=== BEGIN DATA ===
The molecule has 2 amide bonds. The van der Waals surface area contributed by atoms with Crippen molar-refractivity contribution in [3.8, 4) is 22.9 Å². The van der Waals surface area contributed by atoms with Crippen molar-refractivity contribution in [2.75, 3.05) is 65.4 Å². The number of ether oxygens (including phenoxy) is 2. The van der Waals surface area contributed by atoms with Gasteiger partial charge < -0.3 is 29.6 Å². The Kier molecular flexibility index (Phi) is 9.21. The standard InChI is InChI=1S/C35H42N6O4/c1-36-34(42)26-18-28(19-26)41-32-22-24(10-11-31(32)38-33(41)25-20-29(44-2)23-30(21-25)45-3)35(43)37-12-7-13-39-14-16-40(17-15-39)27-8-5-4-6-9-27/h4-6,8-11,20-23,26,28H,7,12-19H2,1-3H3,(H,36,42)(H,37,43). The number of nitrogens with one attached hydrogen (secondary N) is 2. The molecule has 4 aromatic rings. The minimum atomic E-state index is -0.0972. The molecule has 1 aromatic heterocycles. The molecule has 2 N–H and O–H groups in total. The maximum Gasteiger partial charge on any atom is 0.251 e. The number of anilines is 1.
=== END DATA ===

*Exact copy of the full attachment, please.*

The molecule has 2 amide bonds. The van der Waals surface area contributed by atoms with Crippen molar-refractivity contribution in [3.8, 4) is 22.9 Å². The van der Waals surface area contributed by atoms with Crippen molar-refractivity contribution in [2.75, 3.05) is 65.4 Å². The number of ether oxygens (including phenoxy) is 2. The van der Waals surface area contributed by atoms with Gasteiger partial charge < -0.3 is 29.6 Å². The Kier molecular flexibility index (Phi) is 9.21. The standard InChI is InChI=1S/C35H42N6O4/c1-36-34(42)26-18-28(19-26)41-32-22-24(10-11-31(32)38-33(41)25-20-29(44-2)23-30(21-25)45-3)35(43)37-12-7-13-39-14-16-40(17-15-39)27-8-5-4-6-9-27/h4-6,8-11,20-23,26,28H,7,12-19H2,1-3H3,(H,36,42)(H,37,43). The number of nitrogens with one attached hydrogen (secondary N) is 2. The molecule has 4 aromatic rings. The minimum atomic E-state index is -0.0972. The molecule has 1 aromatic heterocycles. The molecule has 2 N–H and O–H groups in total. The maximum Gasteiger partial charge on any atom is 0.251 e. The number of anilines is 1.